As PPACA Deadlines Near, States Dawdle
Perhaps some state lawmakers were waiting for the U.S. Supreme Court to rule on whether or not key provisions of the Patient Protection and Affordable Care Act were constitutional.
Other state lawmakers, no doubt, were waiting to see who won the November presidential election.
And, of course, many state lawmakers view the PPACA as an egregious federal intrusion on state sovereignty that should be derailed or delayed at every opportunity.
Whatever the reasons, a report released this Thursday by The Commonwealth Fund shows that only 11 states and the District of Columbia have passed laws or issued regulations to implement the PPACA's health insurance market reforms that go into effect in just 11 months.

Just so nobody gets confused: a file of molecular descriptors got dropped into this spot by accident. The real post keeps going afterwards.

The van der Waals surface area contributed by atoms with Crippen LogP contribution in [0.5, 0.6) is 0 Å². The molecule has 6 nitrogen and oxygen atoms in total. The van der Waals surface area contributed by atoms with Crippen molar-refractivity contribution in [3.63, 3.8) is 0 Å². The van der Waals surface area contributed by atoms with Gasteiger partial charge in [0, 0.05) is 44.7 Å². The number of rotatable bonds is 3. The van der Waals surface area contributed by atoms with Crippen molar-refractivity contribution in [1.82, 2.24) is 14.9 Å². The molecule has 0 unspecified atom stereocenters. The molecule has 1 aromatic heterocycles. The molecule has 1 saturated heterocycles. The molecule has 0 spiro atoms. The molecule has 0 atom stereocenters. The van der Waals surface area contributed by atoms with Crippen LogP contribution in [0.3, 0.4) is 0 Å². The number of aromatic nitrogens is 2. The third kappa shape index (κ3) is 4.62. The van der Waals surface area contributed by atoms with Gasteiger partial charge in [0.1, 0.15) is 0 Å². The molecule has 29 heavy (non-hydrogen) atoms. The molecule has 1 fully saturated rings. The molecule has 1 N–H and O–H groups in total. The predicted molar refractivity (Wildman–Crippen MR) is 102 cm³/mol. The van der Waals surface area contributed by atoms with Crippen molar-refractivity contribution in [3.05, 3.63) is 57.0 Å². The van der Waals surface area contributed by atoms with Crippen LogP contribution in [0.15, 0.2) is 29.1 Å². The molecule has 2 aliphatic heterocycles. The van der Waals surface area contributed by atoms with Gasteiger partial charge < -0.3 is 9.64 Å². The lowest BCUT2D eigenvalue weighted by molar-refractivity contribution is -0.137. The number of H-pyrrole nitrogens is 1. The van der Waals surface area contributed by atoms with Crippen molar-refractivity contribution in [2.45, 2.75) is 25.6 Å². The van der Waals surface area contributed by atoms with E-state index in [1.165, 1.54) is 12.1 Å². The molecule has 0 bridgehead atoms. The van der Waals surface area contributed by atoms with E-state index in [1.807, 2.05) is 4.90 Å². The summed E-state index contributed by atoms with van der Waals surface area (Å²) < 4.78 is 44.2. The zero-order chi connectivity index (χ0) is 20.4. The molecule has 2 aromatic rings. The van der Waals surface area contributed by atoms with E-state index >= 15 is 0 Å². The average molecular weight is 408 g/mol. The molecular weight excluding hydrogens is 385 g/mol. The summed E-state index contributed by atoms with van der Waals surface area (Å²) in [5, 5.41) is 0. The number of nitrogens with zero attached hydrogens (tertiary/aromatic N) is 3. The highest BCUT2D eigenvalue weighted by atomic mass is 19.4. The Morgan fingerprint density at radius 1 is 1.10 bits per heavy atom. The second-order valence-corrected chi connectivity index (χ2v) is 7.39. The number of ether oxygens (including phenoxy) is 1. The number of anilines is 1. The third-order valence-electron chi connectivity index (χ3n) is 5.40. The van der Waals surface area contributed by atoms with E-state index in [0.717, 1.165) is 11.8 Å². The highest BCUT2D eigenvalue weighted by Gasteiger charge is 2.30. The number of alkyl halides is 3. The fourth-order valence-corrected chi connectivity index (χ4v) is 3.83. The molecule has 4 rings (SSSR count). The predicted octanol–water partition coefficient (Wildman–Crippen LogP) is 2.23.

Thirty-nine states have taken no action. The Commonwealth Fund says that could limit those states' enforcement of the reforms, which include bans on preexisting conditions, a minimum benefit standard, and limits on out-of-pocket costs.
"These are incredibly important market reforms that guarantee that people have access to health insurance coverage starting in January," Sara R. Collins, vice president, Affordable Health Insurance, at The Commonwealth Fund, told HealthLeaders Media.
- Readmissions: No Quick Fix to Costly Hospital Challenge
- How Top-Ranked MA Plans Earn Their Stars
- 4 Ways to Lower the Cost to Collect from Self-Pay Patients
- How Hospitals Can Become 'Upstreamists'
- House Calls Key to Pioneer ACO Success
- How Telehealth Pays Off for Providers, Patients
- 4 Tips for Managing Employed Physicians
- Defensive Medicine Still Prevalent Despite Tort Reform
- 'Overtreatment' Debate Circles Back to Lung Cancer Screening
- How Educated Nurses Save Money